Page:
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regular-article-logo Friday, 21 June 2024

‘Breakthrough’ medicine for multiple sclerosis, Roche Pharma launches ocrelizumab in India

Ocrelizumab is currently the only approved treatment for primary progressive multiple sclerosis and relapsing multiple sclerosis with a twice-yearly dosing regimen that patients are likely to prefer over alternatives that typically involve monthly injections or daily doses, Roche officials said

G.S. Mudur New Delhi Published 28.02.24, 06:41 AM
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Representational image File picture

Roche Pharma on Tuesday announced its launch in India of ocrelizumab, a medicine used to treat aggressive forms of multiple sclerosis, a chronic inflammatory neurological disorder, six years after the product was approved in the US.

Ocrelizumab is currently the only approved treatment for primary progressive multiple sclerosis and relapsing multiple sclerosis with a twice-yearly dosing regimen that patients are likely to prefer over alternatives that typically involve monthly injections or daily doses, Roche officials said.

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Multiple sclerosis is an auto-immune disorder in which immune system cells attack the body itself. The disorder may be mild in some patients but aggressive in others. Symptoms range from the loss of the ability to see clearly, write, speak or walk.

Neurologists have applauded the arrival of ocrelizumab which they say will provide patients an alternative to other currently available therapies, all of which are intended to not cure but modify the disease. But some doctors caution that cost could pose a challenge to sections of patients. The cost could range between Rs 9 lakh to Rs 12 lakh, depending on the patient’s weight and dosing requirements.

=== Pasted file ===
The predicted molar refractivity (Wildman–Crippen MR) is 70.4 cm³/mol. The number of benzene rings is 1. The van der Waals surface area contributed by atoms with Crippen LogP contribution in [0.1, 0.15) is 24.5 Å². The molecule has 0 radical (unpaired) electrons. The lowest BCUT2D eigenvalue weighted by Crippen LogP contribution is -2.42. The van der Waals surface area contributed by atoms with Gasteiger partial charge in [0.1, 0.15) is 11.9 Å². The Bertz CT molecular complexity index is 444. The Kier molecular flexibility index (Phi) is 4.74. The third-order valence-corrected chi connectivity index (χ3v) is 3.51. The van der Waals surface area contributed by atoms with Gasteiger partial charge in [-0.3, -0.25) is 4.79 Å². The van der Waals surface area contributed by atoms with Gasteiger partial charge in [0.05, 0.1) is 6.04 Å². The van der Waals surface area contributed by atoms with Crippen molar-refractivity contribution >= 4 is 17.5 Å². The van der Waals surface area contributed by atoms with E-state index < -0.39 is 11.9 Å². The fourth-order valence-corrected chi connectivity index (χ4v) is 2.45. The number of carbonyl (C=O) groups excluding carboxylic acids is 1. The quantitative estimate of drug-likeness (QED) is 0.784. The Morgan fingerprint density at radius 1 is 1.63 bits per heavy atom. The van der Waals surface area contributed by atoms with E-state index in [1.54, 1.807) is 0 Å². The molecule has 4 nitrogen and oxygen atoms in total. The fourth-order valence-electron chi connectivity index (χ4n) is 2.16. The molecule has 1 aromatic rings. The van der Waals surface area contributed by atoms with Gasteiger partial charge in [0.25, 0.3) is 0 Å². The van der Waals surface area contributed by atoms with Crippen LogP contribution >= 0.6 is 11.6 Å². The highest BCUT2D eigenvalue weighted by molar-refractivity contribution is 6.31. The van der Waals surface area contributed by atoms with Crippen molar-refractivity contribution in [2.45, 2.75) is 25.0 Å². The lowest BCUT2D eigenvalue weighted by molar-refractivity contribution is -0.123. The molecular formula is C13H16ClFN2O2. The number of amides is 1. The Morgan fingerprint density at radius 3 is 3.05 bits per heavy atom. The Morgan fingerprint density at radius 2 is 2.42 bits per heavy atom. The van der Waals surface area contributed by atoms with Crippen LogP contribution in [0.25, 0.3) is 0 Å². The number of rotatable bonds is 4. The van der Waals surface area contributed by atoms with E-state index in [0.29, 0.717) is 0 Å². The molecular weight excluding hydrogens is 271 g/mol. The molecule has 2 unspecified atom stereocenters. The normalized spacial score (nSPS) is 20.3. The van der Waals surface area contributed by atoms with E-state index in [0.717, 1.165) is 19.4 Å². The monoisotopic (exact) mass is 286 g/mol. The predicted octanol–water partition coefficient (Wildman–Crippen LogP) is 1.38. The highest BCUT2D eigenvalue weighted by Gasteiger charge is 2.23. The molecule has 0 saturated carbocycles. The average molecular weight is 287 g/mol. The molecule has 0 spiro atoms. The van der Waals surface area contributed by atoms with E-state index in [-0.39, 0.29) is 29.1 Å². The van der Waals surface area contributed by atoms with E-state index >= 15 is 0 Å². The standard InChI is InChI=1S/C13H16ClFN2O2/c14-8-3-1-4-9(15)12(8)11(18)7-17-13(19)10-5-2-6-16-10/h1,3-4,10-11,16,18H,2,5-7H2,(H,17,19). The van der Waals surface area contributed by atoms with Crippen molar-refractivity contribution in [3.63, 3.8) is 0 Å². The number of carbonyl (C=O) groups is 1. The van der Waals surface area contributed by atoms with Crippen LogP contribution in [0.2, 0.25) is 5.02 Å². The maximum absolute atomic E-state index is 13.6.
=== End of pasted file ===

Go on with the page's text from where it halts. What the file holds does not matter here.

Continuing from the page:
More than 3,00,000 patients have received ocrelizumab over the past decade and global data has suggested that around 80 per cent of patients who received the drug had adhered to the twice-yearly dosing after the second year of their treatment, Roche said.

The US Food and Drug Administration had designated ocrelizumab as a “breakthrough” therapy and approved the treatment in March 2017. Since then, the drug has been approved in over 100 countries, the company said in a media release.

An expert panel set up by the Central Drugs Standard Control Organisation, India’s drug regulatory authority, had last month approved Roche’s application to launch ocrelizumab in India on condition that it would conduct a post-launch study with a follow-up on patients for two years.

Neurologists who are treating patients with multiple sclerosis estimate that India has roughly 1,20,000 to 1,50,000 patients with multiple sclerosis. “These are estimates, we don’t have reliable epidemiological data,” said J.D. Mukherji, the head of neurology at the Max Superspeciality Hospital, New Delhi.

But, Mukherji said, it is also estimated that only about 15 per cent of diagnosed patients currently receive the ideal appropriate therapy. “There are several reasons for this — poor awareness, lack of access to treatment, and the cost of some medications,” Mukherji said. Ocrelizumab’s cost, he said, may also be a challenge to some patients.

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